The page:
The role of long chain omega-3 polyunsaturated fatty acids in reducing lipid peroxidation among elderly patients with mild cognitive impairment: a case-control study.


Author: Lee LK, Shahar S, Rajab N, Yusoff NA, Jamal RA, Then SM.

Affiliation: Nutrition Science Programme, School of Healthcare Sciences, Faculty of Health Sciences, Universiti Kebangsaan Malaysia, Malaysia.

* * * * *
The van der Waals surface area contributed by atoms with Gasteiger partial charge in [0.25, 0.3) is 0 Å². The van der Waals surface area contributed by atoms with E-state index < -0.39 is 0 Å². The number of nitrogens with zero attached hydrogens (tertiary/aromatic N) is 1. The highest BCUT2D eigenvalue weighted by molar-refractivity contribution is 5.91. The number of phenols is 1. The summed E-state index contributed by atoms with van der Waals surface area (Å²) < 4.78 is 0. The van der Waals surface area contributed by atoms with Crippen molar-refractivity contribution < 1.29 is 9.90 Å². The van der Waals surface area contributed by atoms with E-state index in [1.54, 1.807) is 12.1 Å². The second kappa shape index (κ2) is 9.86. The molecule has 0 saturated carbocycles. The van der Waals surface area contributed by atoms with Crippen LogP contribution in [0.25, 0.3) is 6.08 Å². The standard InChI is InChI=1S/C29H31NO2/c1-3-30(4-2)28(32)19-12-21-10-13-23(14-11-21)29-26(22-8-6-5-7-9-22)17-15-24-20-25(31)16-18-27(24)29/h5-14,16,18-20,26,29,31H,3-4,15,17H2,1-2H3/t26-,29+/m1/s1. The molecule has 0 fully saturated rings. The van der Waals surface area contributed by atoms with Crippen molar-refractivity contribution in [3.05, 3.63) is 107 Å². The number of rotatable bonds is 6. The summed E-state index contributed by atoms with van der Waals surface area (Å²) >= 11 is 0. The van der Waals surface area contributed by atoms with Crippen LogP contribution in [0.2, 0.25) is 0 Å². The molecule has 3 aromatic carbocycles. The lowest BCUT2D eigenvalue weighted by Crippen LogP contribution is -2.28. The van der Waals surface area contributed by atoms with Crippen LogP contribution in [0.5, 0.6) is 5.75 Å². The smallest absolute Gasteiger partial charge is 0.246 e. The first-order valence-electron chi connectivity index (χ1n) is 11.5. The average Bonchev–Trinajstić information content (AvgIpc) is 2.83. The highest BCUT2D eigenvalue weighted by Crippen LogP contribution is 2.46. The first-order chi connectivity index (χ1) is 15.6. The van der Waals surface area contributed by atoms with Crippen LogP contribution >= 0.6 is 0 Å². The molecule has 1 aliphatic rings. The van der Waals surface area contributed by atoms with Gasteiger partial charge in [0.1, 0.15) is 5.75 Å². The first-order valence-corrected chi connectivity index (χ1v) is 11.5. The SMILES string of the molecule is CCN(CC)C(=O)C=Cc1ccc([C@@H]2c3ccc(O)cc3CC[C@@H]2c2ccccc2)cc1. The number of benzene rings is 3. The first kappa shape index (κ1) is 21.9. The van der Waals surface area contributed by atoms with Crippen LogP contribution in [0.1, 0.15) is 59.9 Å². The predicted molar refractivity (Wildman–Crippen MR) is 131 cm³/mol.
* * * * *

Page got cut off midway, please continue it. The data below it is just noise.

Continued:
Abstract: The present work explores the effect of dietary omega-3 polyunsaturated fatty acids (PUFAs) intake on lipid peroxidation among mild cognitive impairment (MCI) patients. The plasma lipid hydroperoxide (LPO) levels in 67 MCI patients were compared to those of 134 healthy elderly controls. Omega-3 PUFA intake was assessed using an interviewer-administered food frequency questionnaire. Apolipoprotein E genotyping was performed using polymerase chain reaction and restriction enzyme digestion. The association between various confounders and lipid peroxidation was evaluated using regression analysis. The influence of docosahexaenoic acid (DHA) and eicosapentaenoic acid (EPA) intake on LPO level was investigated. The results revealed that LPO levels were significantly higher in the MCI group than in the control group. Inverse correlations were found between DHA and EPA intake and LPO level among the MCI group. LPO levels decreased significantly with increasing DHA and EPA intake. In summary, the findings revealed that DHA and EPA can play a role in alleviating oxidative stress and reducing the risk of neurodegenerative diseases.